One of Germany’s biggest aerospace employee unions has warned the country’s government that it risks jeopardising the entire European defence industry if it selects a US-built fighter to replace the Luftwaffe’s Panavia Tornado fleet.

Berlin is currently weighing options for a successor aircraft, with a decision expected in early 2020; Boeing’s F/A-18E/F Super Hornet and the Eurofighter are both in contention. 

German Tornado-c-Bundeswehr

Source: Bundeswehr

However, the acquisition is complicated by the multiple roles performed by Germany’s Tornados: as well as ground attack, electronic warfare (EW) and nuclear deterrent missions are also carried out.

While the Eurofighter would be a natural successor for the strike role, it currently has no EW capability and the US-provided nuclear bombs which would be carried by German aircraft have not been integrated on the multi-national type, potentially opening the door to the Super Hornet or E/A-18G variant.

Although the Super Hornet does not carry a nuclear payload, integration work would take considerably less time than on the Eurofighter, according to reports, if the USA allowed it at all.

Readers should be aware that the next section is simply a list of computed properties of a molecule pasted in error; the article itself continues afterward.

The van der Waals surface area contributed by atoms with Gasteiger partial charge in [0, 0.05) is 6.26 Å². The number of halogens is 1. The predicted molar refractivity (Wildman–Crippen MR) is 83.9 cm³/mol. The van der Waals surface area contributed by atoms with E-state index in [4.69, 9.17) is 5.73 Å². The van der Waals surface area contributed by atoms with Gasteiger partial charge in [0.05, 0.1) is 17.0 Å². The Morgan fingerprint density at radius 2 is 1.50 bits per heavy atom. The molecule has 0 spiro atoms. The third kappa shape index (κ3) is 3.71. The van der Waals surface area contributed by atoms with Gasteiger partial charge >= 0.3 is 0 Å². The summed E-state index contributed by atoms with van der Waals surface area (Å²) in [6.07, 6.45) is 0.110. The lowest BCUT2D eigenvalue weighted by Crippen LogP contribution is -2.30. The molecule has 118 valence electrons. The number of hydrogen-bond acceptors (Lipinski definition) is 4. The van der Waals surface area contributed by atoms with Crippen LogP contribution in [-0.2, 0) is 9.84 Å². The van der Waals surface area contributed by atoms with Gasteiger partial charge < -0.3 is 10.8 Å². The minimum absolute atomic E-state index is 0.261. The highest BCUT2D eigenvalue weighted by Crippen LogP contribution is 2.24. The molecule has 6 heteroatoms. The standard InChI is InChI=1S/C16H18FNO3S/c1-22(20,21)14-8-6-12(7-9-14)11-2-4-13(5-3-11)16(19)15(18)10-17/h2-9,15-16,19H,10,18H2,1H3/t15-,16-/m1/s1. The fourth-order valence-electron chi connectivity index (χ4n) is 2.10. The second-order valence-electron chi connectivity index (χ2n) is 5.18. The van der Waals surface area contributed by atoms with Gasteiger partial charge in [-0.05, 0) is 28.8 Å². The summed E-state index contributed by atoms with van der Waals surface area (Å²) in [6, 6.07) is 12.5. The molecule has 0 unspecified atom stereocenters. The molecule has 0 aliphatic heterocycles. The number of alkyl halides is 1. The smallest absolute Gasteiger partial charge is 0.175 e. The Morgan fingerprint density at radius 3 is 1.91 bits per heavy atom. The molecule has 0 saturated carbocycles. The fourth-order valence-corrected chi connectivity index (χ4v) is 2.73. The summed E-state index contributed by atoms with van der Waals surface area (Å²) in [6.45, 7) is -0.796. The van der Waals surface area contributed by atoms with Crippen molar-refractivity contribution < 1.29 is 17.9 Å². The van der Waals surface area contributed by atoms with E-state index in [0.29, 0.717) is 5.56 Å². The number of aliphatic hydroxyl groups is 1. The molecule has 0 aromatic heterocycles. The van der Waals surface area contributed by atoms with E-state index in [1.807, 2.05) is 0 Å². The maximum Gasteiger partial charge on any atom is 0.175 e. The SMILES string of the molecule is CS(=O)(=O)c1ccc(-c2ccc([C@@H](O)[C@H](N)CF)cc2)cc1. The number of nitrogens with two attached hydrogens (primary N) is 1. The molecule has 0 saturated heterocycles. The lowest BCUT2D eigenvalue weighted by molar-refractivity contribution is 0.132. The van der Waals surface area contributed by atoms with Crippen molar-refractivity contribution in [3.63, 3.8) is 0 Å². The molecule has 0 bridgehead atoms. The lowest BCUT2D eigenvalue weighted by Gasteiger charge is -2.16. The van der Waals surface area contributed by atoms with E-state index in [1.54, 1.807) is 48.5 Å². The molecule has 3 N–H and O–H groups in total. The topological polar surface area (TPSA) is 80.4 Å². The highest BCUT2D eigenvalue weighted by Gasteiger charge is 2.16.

But in an open letter to Germany’s defence and economy ministers, plus the head of the chancellery, the IG Metall union warns against selecting the F/A-18E/F, even as part of a split-buy.

IG Metall says that 25,000 jobs in Germany and 100,000 in Europe as a whole depend solely on Eurofighter production; a decision against that programme “jeopardises the future of our workforce”, it says.

Developing new capabilities for the Europe-built aircraft, such as EW or advanced sensors, is also essential to provide suitably skilled workers for the Franco-German Future Combat Air System programme, the union says.

“The purchase of the F-18 would not only flow billions of dollars in German tax money into the United States, but would also jeopardise the future of military aerospace in Germany. A split solution cannot be the preferred choice. A decision against German and European companies could not be explained to our employees and German taxpayers,” the union writes.

IG Metall represents workers from Airbus Defence & Space, sensor specialist Hensoldt, engine maker MTU and aerostructures provider Premium Aerotec.